Scientists are still learning the potential effects that extended periods spent in space could have on the human body as mankind hopes to embark on long, ambitious journeys through the cosmos.
A grave new health threat has been identified that could throw a spanner in the works for scientists as they endeavour to make mankind’s long journeys through the cosmos a reality.
A recent NASA study of 11 astronauts who spent time on the International Space Station (ISS) says that six of them had developed stagnant or backwards blood flow in the internal jugular vein (IJV), a major blood vessel running down the neck from the brain within a period of just 50 days.
The astronauts underwent ultrasound assessments to measure their left IJV before launch, at about 50 days into their spaceflight, 150 days into spaceflight and again approximately 40 days after returning to Earth.
According to research published in the JAMA Network Open, one crew member developed thrombosis, or blockage in the internal jugular vein — the first time that this has been recorded as a result of spaceflight.
Medical experts used readings and images gathered on board the ISS to identify the potential issue with the IJV, while the astronaut who developed an occlusive thrombus was treated with anticoagulants for the remainder of the mission.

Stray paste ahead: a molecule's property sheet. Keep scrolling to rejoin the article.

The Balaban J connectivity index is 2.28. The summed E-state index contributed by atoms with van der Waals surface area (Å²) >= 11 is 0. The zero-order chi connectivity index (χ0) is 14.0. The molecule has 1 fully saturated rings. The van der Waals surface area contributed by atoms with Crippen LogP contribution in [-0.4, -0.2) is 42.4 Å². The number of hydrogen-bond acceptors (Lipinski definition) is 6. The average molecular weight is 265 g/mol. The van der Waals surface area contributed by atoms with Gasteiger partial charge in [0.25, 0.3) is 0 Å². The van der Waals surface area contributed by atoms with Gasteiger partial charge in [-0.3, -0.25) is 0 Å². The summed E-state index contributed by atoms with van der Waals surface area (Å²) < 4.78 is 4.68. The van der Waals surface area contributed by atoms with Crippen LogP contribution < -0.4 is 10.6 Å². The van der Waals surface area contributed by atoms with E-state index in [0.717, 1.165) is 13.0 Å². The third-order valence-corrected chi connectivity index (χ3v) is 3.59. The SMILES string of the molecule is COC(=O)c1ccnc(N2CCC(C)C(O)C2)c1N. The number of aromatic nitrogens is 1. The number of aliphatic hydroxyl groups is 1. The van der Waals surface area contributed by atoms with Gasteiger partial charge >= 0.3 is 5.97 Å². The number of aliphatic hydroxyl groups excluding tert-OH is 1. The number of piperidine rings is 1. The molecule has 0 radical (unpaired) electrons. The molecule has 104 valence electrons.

It’s not yet clear just what the consequences of this kind of thrombosis might be, but the implications could be severe and perhaps even fatal, believe experts.
The identities of the astronauts involved in the study have not been revealed due to privacy issues.
Crew members Jessica Meir of the U.S., Oleg Skripochka of Russia and Hazzaa Ali Almansoori of United Arab Emirates pose for a picture behind a glass wall during a final news conference ahead of their mission to the International Space Station (ISS) in Baikonur, Kazakhstan September 24, 2019
According to the team behind the new findings, this issue needs to be investigated before astronauts can be sent on long space trips, such as a Mars mission.
Michael Stenger, manager of the Cardiovascular and Vision Laboratory at NASA’s Johnson Space Center in Houston, and the study’s senior author, said:
While on Earth gravity takes care of pulling blood down from the head to the rest of the body, up in the microgravity environment of the ISS, it’s a different story.
Moreover, blood flow issues aren’t the only health risks involved.
More research is needed to work out how much of a problem this actually is, and how it could be mitigated in future spaceflights.
Preparation of Skybot F-850 (Robot Fedor) for the flight to ISS at the Baikonur Cosmodrome
The high number of astronauts who developed some kind of blood flow issue is worrying, conceded the experts, who have already know that time in space can reduce bone density, change the make-up of gut bacteria, and put a squeeze on the human brain.
Spacesuit engineers demonstrate how four crew members would be arranged for launch inside the Orion spacecraft, using a mockup of the vehicle at Johnson Space Center. Astronauts will board Orion for a first crewed flight in 2021, and NASA hopes send humans to Mars in Orion in the 2030s